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Advocating for Action Toward a Healthier Society

Health in the USA Today: What we used to have and how we can reclaim it.

Text of a talk given to the Coalition of Labor Union Women's 12th Biennial Convention in Seattle.
October 9, 2003, Westin Hotel, by Stephen Bezruchka, MD, MPH, Senior Lecturer, Department of Health Services, School of Public Health and Community Medicine, University of Washington, Seattle, USA.

THANK YOU sisters and brothers for the opportunity to present some new ideas to you. My message is simple and can be stated briefly. We people living in the United States of America, the richest and most powerful country in world history, are sick, we die much younger than we need to. The way out of this sickness will come through organized labor's efforts as population health doctors to fight for economic justice and seeing their mission as making America healthy again.

I begin by asking you how the United States of America compares to other countries in measures of our health. To measure health let's consider average number of years lived by people in a country and use United Nations data. First note that we spend half of the world's health care budget, that is of all the money spent world-wide on medical services and public health, we spend half of that in this country. If we rank all the countries in the world using average number of years lived, where does the US stand? Are we the healthiest country in the world? If you think so, raise you hands? are we in the top 5 do we stand 6 to 10 11 to 15 16 to 20 21 to 25 below 25? The answer is that we are tied for 26th! Behind all the other rich countries.

Thomas Pynchon wrote in Gravity's Rainbow "If you can get them asking the wrong question, the answers don't matter." The question we should be asking is why is our country so unhealthy. Because health and health care sound so similar, we think the two terms mean the same thing. But they don't Labor unions should be asking. "Why are we so unhealthy?" The answer will do much more to produce health than access to all the medical care in the world. Health care, at best has only a very small role in producing health as we can see since we spend half of the world's health care bill, and aren't very healthy, so health care can't be that important.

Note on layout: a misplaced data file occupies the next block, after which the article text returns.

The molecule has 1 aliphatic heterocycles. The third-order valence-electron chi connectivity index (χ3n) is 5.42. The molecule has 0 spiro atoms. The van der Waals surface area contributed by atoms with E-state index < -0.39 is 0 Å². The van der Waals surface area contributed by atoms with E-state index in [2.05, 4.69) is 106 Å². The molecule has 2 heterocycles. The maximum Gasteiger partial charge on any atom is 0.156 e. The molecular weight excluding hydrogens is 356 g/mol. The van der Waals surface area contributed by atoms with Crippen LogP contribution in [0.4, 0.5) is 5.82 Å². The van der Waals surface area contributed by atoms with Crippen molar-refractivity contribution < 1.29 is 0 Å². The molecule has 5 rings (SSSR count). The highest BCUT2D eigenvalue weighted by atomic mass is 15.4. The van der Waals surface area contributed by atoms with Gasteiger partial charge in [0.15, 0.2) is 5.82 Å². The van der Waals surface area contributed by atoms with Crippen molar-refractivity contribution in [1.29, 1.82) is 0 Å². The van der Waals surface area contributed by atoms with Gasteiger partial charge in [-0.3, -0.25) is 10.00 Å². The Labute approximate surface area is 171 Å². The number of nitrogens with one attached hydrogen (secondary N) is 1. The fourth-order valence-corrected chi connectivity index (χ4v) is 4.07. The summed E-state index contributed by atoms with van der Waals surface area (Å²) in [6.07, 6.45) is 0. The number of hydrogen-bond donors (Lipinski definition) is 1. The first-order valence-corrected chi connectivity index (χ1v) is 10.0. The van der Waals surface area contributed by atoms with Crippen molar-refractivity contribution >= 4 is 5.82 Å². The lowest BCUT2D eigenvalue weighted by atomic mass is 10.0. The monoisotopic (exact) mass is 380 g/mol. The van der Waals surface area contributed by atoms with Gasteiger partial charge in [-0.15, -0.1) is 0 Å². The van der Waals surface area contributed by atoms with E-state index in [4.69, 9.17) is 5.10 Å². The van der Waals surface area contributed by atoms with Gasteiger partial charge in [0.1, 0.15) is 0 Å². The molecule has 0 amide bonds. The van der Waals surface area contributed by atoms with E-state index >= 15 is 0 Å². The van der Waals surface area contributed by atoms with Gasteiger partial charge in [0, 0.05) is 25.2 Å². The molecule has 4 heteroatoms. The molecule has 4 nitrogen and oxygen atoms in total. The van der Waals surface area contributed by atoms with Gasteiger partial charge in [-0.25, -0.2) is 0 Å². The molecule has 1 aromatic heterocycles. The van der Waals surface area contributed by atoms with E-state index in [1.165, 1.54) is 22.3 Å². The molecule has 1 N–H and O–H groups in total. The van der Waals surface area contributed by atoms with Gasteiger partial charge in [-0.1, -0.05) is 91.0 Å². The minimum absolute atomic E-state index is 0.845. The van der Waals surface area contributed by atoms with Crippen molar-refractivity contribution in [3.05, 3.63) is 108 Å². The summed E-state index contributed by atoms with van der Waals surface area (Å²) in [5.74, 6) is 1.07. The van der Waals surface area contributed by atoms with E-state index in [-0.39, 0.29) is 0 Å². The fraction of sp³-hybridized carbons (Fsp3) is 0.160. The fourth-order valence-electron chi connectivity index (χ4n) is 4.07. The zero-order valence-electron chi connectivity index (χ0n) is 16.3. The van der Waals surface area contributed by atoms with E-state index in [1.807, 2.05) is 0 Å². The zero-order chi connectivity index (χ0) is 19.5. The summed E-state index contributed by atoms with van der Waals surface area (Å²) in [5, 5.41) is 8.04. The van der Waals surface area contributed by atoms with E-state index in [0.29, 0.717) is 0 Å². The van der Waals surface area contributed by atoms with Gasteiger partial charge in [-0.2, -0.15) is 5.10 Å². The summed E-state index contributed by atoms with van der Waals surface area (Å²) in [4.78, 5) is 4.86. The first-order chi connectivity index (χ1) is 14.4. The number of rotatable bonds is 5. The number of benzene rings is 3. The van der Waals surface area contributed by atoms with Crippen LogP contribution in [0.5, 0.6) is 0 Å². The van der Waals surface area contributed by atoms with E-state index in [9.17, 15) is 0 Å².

There are some 25 countries in the world that are healthier than we are. Consider that if we won the war on heart disease and no one died from our number one killer, the condition that will put almost half of us hu know Japan has been having a recession and deflation and great economic turmoil for over 7 years. Has it hurt their health? No, in fact, Japanese health continues to improve despite economic setbacks. What has been the response of their business leaders, and managers to the economic downturn? It may surprise you that rather than laying off workers as we do, and taking pay raises for increasing efficiency, the CEO's and managers in Japan take pay cuts, rather than lay off workers. Can you imagine that in America?

As you know, union workers are facing pay and benefit cuts. In this country, we reward our CEO's by huge "compensations" despite their doing a terrible job. Around $350,000 an hour is the maximum wage in the US. Nice work if you can get it, and in America, most people believe you can get it if you try. That is the rags to riches myth which is just that, a myth. We love to subsidize the rich as our current government is doing with its tax relief programs. But you are not getting any relief are you? You, the real workers of America pay the price with lower wages, fewer benefits and shortened lives. You might ask: but surely Japan must have increasing homeless and other signs of societal distress. Yes, there are a few homeless people in Tokyo. What do people do there about them? They make shelters for them outside their homes, and bring them food to eat. COULD YOU IMAGINE THAT IN THE USA? But that is what a caring sharing society such as Japan does and what we used to do when unions had more members.